Grace is a beautiful, charming, and smiley 15-month-old baby. Grace's parents are small scale farmers and have one other child. They grow and sell maize and vegetables. Grace's mother sells fresh vegetables to her surrounding neighbors to make a living while, her father works at a carwash to support their family. Grace has been diagnosed with hydrocephalus, a condition in which excess cerebrospinal fluid accumulates in the brain and increases intracranial pressure. As a result of her condition, Grace has been experiencing vomiting and high fevers. Without treatment, Grace will experience severe physical and developmental delays. Our medical partner, African Mission Healthcare (AMH), is requesting $1,300 to cover the cost of surgery for Grace that will treat her hydrocephalus. The procedure is scheduled to take place on August 9th and will drain the excess fluid from Grace's brain. This will reduce intracranial pressure and greatly improve her quality of life. With proper treatment, Grace should grow and develop into a strong, healthy young girl. Grace’s mother says, "Our baby is usually very active and playful but as days go by, her condition worsens, causing her weakness, vomiting and high fevers. Please help us."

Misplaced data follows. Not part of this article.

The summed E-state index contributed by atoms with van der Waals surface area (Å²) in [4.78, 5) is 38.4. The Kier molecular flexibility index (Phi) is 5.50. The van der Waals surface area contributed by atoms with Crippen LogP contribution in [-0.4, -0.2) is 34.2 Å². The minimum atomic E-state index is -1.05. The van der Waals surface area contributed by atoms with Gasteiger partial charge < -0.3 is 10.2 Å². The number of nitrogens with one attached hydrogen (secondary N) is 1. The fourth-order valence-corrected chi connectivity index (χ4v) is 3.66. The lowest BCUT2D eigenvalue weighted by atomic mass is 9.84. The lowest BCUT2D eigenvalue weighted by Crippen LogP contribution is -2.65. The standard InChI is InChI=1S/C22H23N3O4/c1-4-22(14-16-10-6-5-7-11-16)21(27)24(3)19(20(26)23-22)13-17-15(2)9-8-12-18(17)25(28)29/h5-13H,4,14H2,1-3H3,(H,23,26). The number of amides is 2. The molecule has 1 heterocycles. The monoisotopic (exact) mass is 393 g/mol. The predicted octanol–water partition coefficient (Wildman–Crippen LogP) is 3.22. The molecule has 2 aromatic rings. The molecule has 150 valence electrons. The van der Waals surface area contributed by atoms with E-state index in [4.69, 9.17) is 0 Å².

Phoeun is a 61-year-old farmer with two daughters, five sons, and many grandchildren. He and his wife live near one of his sons. He has not been able to work consistently for a few years, but he has enjoyed taking care of his grandchildren, tending to his vegetable garden, and listening to the radio. Five years ago, Phoeun developed a cataract in his right eye, causing him blurry vision, sensitivity to light, and irritation. He has difficulty seeing things clearly, recognizing faces, and going anywhere outside. When Phoeun learned about our medical partner, Children's Surgical Centre, he traveled for two hours with his daughter seeking treatment. On May 14th, doctors will perform a phacoemulsification cataract surgery and an intraocular lens implant in his right eye. After recovery, he will be able to see clearly. Now, he needs help to fund this $229 procedure. Phoeun shared, "I hope that after surgery I will see well again. I want to take my grandchildren on walks and go back to work in the fields. I also want to be able to visit some pagodas by myself."